You’ve hopefully heard about, if not read, this revealing analysis by William Lazonick on the sharp rise in public corporations using their profits to boost their share price through stock buybacks as opposed to re-investment.
I won’t summarize the findings, as Harold Meyerson amply does so here. As he writes:
From the end of World War II through the late 1970s major U.S. corporations retained most of their earnings and reinvested them in business expansions, new or improved technologies, worker training and pay increases. Beginning in the early ’80s, however, they have devoted a steadily higher share of their profits to shareholders.
Lazonick looked at the 449 companies listed every year on the S&P 500 from 2003 to 2012. He found that they devoted 54 percent of their net earnings to buying back their stock on the open market…they devoted another 37 percent of those earnings to dividends. That’s a total of 91 percent of their profits that America’s leading corporations targeted to their shareholders, leaving a scant 9 percent for investments, research and development, expansions, cash reserves or, God forbid, raises.
What I wanted to tackle here is a question someone asked me the other day: what could be done about this significant problem of underinvestment in the long-term in the interest of boosting near-term share prices, stock options, and stock-based CEO pay?
Lazonick offers three ideas.
First, change back the SEC rule that facilitated the growth of stock repurchases. Back in the early 1980s the SEC gave corporate leaders the permission to repurchase large amounts of their companies’ outstanding shares, with only nominal oversight against stock price manipulation. Lazonick suggests the SEC change the rule back to sharply limit allowable repurchases.
Second, put some restrictions on stock-based compensation. For example, implement a six-month holding period for exercised stock options so executives can’t immediately flip shares when a buyback spikes the price.
Third, implement corporate governance changes that give some different stakeholders seats on the board, like worker representatives. This is a common German practice, and their corporations certainly plough more profits back into their companies than ours do (though this is but one of many difference in governance and corporate culture).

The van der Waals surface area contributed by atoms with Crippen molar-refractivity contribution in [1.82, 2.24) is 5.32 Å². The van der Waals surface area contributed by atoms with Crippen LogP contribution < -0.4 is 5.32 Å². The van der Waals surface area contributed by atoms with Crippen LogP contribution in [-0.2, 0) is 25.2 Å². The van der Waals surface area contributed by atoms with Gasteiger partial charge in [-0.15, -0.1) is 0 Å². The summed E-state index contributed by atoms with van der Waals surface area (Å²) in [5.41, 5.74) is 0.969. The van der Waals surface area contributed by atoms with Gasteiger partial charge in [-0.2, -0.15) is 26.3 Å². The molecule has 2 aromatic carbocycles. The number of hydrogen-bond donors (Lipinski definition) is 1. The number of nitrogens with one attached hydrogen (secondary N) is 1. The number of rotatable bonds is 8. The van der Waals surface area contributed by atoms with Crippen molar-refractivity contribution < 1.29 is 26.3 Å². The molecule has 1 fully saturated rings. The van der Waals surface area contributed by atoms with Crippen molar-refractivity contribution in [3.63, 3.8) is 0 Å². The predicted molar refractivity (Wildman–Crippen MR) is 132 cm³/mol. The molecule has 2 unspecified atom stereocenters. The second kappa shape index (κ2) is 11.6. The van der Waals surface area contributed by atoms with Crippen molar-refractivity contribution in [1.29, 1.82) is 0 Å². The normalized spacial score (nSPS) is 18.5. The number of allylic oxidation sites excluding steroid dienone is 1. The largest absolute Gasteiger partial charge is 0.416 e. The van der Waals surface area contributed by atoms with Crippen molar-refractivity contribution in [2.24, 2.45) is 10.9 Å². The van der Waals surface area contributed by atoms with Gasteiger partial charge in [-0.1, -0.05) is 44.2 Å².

I’d add: do not provide government subsidies and tax breaks to companies that engage in large scale and frequent open market repurchases (as opposed to “tender offers,” which tend to be smaller, less frequent, and more benign). If the best use you can think of for your retained earnings is dividend payouts and share buybacks, why should the taxpayer subsidize your R&D or equipment purchases?
Pfizer and other American drug companies defend their patents and profits by saying how essential they are for research. Yet from 2003-12, they spent 146% (!) of their net income on dividends and buybacks. I should also note here that Pfizer paid 3% of its worldwide income in taxes in 2012. If reading that makes you feel like a tax-paying chump who neglected to get lawyered up, join the club.
Finally, the fact that tax rates on dividends and capital gains are lower than those on ordinary income exacerbates this problem.
And no, none of these sorts of changes are likely to occur anytime soon. But when you think about how these regulatory and tax issues have facilitated this short-sighted trend—one which exacerbates inequality and slows investment-led growth—you get an important insight into ways policy changes shape economic outcomes.